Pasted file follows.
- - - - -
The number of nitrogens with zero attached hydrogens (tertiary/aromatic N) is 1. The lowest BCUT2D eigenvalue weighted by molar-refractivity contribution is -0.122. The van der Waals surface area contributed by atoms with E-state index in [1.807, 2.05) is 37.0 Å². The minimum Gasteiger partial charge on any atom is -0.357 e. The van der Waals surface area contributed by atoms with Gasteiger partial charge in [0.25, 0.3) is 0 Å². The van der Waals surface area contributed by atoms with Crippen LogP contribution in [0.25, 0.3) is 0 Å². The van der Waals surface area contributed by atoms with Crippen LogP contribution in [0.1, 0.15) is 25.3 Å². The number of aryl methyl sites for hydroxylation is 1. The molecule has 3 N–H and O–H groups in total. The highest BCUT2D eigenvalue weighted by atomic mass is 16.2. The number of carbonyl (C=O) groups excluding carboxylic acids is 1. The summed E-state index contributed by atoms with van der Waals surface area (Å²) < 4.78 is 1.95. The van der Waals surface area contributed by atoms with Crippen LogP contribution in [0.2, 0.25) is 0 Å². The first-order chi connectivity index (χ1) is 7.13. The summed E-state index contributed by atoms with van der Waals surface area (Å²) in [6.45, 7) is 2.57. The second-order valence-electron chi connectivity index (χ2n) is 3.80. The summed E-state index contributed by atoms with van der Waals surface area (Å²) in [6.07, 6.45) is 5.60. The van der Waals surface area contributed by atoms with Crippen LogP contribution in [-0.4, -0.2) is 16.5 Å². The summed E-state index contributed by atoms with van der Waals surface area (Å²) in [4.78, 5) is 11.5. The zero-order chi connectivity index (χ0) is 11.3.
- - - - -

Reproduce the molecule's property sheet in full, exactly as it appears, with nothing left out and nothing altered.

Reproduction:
The number of nitrogens with zero attached hydrogens (tertiary/aromatic N) is 1. The lowest BCUT2D eigenvalue weighted by molar-refractivity contribution is -0.122. The van der Waals surface area contributed by atoms with E-state index in [1.807, 2.05) is 37.0 Å². The minimum Gasteiger partial charge on any atom is -0.357 e. The van der Waals surface area contributed by atoms with Gasteiger partial charge in [0.25, 0.3) is 0 Å². The van der Waals surface area contributed by atoms with Crippen LogP contribution in [0.25, 0.3) is 0 Å². The van der Waals surface area contributed by atoms with Crippen LogP contribution in [0.1, 0.15) is 25.3 Å². The number of aryl methyl sites for hydroxylation is 1. The molecule has 3 N–H and O–H groups in total. The highest BCUT2D eigenvalue weighted by atomic mass is 16.2. The number of carbonyl (C=O) groups excluding carboxylic acids is 1. The summed E-state index contributed by atoms with van der Waals surface area (Å²) < 4.78 is 1.95. The van der Waals surface area contributed by atoms with Crippen LogP contribution in [0.2, 0.25) is 0 Å². The first-order chi connectivity index (χ1) is 7.13. The summed E-state index contributed by atoms with van der Waals surface area (Å²) in [6.45, 7) is 2.57. The second-order valence-electron chi connectivity index (χ2n) is 3.80. The summed E-state index contributed by atoms with van der Waals surface area (Å²) in [6.07, 6.45) is 5.60. The van der Waals surface area contributed by atoms with Crippen LogP contribution in [-0.4, -0.2) is 16.5 Å². The summed E-state index contributed by atoms with van der Waals surface area (Å²) in [4.78, 5) is 11.5. The zero-order chi connectivity index (χ0) is 11.3.